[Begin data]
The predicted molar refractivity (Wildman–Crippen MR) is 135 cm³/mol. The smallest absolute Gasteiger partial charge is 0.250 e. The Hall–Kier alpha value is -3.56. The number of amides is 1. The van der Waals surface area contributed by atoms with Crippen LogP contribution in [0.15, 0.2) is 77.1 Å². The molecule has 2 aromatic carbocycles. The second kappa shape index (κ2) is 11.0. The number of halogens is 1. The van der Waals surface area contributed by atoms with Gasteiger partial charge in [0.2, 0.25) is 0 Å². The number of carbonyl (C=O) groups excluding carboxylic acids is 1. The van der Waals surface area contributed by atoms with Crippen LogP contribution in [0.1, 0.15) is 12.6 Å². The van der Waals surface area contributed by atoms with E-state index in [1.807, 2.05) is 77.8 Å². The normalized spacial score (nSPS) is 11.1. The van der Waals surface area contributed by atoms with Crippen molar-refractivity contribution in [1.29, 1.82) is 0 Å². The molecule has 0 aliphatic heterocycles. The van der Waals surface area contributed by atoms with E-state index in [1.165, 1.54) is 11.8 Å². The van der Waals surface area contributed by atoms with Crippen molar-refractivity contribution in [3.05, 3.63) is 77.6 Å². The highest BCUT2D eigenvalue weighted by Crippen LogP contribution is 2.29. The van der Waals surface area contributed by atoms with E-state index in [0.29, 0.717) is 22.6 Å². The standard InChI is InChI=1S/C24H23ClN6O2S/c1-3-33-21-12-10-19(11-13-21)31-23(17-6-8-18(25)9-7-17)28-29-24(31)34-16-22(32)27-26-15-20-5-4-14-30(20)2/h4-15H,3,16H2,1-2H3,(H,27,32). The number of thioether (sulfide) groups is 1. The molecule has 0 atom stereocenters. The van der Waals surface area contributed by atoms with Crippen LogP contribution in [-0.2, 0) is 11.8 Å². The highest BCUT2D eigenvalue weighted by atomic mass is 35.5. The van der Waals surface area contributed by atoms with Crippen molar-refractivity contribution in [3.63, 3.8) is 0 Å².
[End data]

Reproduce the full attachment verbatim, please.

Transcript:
The predicted molar refractivity (Wildman–Crippen MR) is 135 cm³/mol. The smallest absolute Gasteiger partial charge is 0.250 e. The Hall–Kier alpha value is -3.56. The number of amides is 1. The van der Waals surface area contributed by atoms with Crippen LogP contribution in [0.15, 0.2) is 77.1 Å². The molecule has 2 aromatic carbocycles. The second kappa shape index (κ2) is 11.0. The number of halogens is 1. The van der Waals surface area contributed by atoms with Gasteiger partial charge in [0.2, 0.25) is 0 Å². The number of carbonyl (C=O) groups excluding carboxylic acids is 1. The van der Waals surface area contributed by atoms with Crippen LogP contribution in [0.1, 0.15) is 12.6 Å². The van der Waals surface area contributed by atoms with E-state index in [1.807, 2.05) is 77.8 Å². The normalized spacial score (nSPS) is 11.1. The van der Waals surface area contributed by atoms with Crippen molar-refractivity contribution in [1.29, 1.82) is 0 Å². The molecule has 0 aliphatic heterocycles. The van der Waals surface area contributed by atoms with E-state index in [1.165, 1.54) is 11.8 Å². The van der Waals surface area contributed by atoms with Crippen molar-refractivity contribution in [3.05, 3.63) is 77.6 Å². The highest BCUT2D eigenvalue weighted by Crippen LogP contribution is 2.29. The van der Waals surface area contributed by atoms with E-state index in [0.29, 0.717) is 22.6 Å². The standard InChI is InChI=1S/C24H23ClN6O2S/c1-3-33-21-12-10-19(11-13-21)31-23(17-6-8-18(25)9-7-17)28-29-24(31)34-16-22(32)27-26-15-20-5-4-14-30(20)2/h4-15H,3,16H2,1-2H3,(H,27,32). The number of thioether (sulfide) groups is 1. The molecule has 0 atom stereocenters. The van der Waals surface area contributed by atoms with Crippen LogP contribution in [-0.2, 0) is 11.8 Å². The highest BCUT2D eigenvalue weighted by atomic mass is 35.5. The van der Waals surface area contributed by atoms with Crippen molar-refractivity contribution in [3.63, 3.8) is 0 Å².